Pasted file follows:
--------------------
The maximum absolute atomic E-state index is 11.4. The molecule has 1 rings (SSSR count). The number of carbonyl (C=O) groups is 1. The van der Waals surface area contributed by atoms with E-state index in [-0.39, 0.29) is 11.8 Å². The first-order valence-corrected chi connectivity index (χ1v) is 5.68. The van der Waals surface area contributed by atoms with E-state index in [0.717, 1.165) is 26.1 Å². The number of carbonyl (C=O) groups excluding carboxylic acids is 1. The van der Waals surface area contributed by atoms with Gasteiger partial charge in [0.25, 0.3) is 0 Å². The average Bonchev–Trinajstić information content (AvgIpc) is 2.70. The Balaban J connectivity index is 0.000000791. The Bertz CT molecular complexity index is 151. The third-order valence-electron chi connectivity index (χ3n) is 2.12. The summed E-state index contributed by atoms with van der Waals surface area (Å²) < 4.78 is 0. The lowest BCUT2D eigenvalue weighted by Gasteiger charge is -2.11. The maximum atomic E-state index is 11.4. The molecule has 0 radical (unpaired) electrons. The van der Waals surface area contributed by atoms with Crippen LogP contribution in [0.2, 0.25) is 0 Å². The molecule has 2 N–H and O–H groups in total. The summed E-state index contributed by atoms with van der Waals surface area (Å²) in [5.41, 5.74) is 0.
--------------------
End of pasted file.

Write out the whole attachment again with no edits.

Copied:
The maximum absolute atomic E-state index is 11.4. The molecule has 1 rings (SSSR count). The number of carbonyl (C=O) groups is 1. The van der Waals surface area contributed by atoms with E-state index in [-0.39, 0.29) is 11.8 Å². The first-order valence-corrected chi connectivity index (χ1v) is 5.68. The van der Waals surface area contributed by atoms with E-state index in [0.717, 1.165) is 26.1 Å². The number of carbonyl (C=O) groups excluding carboxylic acids is 1. The van der Waals surface area contributed by atoms with Gasteiger partial charge in [0.25, 0.3) is 0 Å². The average Bonchev–Trinajstić information content (AvgIpc) is 2.70. The Balaban J connectivity index is 0.000000791. The Bertz CT molecular complexity index is 151. The third-order valence-electron chi connectivity index (χ3n) is 2.12. The summed E-state index contributed by atoms with van der Waals surface area (Å²) < 4.78 is 0. The lowest BCUT2D eigenvalue weighted by Gasteiger charge is -2.11. The maximum atomic E-state index is 11.4. The molecule has 0 radical (unpaired) electrons. The van der Waals surface area contributed by atoms with Crippen LogP contribution in [0.2, 0.25) is 0 Å². The molecule has 2 N–H and O–H groups in total. The summed E-state index contributed by atoms with van der Waals surface area (Å²) in [5.41, 5.74) is 0.